In the leg of a normal volunteer, FS-OSSFP provides superior fat suppression to either FEMR or standard SSFP (FIG. 10). The femoral artery is well-visualized in the FS-OSSFP image, with nearby lipid signal greatly reduced. Some aliasing from the other leg is visible in the FS-OSSFP scan; since larger tip angles are utilized in FS-OSSFP, the effective coil excitation region grows. For this reason, care should be taken to adequately separate potential sources of aliased signal from the coil.

Images acquired with FS-OSSFP show good agreement with theoretical predictions. Signal profiles in FIG. 7 reveal stopband signal around 10% of maximum. Localized regions of slightly higher stopband signal (for example, in the right-hand stopband of the fat signal in FIG. 7) are likely due to tip inhomogeneity. Simulations show that tip inconsistency of up to 25% can be tolerated while still maintaining stopband suppression at a level around 20% of maximum.

Another characteristic of the FS-OSSFP signal profile is a narrow range of either enhanced or suppressed signal at the center of the signal passband (see, for example, the images of individual echoes in FIG. 9). While scaled RF power can cause a loss of stopband suppression, as seen above, inconsistencies in the passband are due to nonlinearity in the RF subsystem. Nonlinearities cause errors in the ratio between various tips in the pulse sequence and could be avoided by carefully calibrating the 150° tip to be exactly three times as strong as each of the 50° tips. In practice, however, this effect is minimized by the use of equalization. Echo pairs in FS-OSSFP have complementary artifacts of this sort, so combining echoes to generate a single image effectively removes the artifact (see FIG. 9e).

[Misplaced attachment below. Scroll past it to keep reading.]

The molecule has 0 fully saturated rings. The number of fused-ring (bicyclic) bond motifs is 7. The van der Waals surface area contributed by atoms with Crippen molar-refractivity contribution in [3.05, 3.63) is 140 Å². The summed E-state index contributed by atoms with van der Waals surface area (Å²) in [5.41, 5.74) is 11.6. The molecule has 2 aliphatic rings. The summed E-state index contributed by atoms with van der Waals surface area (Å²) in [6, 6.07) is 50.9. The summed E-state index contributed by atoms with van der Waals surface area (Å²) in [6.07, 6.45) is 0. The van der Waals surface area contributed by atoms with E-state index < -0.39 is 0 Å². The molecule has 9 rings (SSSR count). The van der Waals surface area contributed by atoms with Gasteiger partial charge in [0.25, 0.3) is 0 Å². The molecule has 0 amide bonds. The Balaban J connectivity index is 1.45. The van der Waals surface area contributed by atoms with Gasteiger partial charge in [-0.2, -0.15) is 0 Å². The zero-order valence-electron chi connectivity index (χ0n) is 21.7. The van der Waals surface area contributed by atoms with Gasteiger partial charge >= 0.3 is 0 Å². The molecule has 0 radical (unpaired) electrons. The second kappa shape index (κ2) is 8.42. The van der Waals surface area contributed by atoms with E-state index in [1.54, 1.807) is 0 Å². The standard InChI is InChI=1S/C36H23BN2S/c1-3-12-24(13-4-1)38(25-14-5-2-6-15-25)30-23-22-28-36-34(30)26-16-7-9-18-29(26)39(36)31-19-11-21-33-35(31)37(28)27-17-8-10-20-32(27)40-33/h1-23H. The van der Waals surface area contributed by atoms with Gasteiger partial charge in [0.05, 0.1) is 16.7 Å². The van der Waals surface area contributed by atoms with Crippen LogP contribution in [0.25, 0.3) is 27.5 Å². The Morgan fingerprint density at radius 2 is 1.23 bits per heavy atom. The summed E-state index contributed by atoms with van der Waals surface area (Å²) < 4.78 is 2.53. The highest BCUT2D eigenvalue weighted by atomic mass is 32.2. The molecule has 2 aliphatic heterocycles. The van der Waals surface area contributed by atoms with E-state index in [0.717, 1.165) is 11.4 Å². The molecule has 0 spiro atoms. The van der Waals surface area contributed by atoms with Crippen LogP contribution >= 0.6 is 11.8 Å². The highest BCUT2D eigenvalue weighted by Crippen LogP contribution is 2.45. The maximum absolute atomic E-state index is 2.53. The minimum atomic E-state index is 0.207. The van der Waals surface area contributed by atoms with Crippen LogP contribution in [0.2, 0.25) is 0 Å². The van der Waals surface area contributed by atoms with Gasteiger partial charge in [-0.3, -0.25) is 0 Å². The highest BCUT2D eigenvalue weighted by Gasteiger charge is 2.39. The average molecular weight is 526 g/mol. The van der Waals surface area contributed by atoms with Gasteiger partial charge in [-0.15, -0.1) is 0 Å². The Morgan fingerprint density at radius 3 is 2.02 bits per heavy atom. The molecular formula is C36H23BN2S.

Though equalization tends to reduce stripe artifacts in images, it can also generate artifacts when signal from the individual echoes are not exactly scaled replicas of one another. This primarily occurs far from the center of the passband, where signal that is not fully suppressed is scaled by a factor of 2.3. The assumption that equal-magnitude echoes also have equal phase is also violated when signal magnitude is small near the stopband. Both of these effects tend to reduce coherent signal from equalized FS-OSSFP in regions near the stopband. Since stopband suppression is desired, this loss of signal is actually beneficial; however, the lost signal can cause ghosting artifacts along the innermost phase-encoding direction. To minimize these potential artifacts, the order of phase-encoding lines could be randomized so that coherent ghosts don't arise.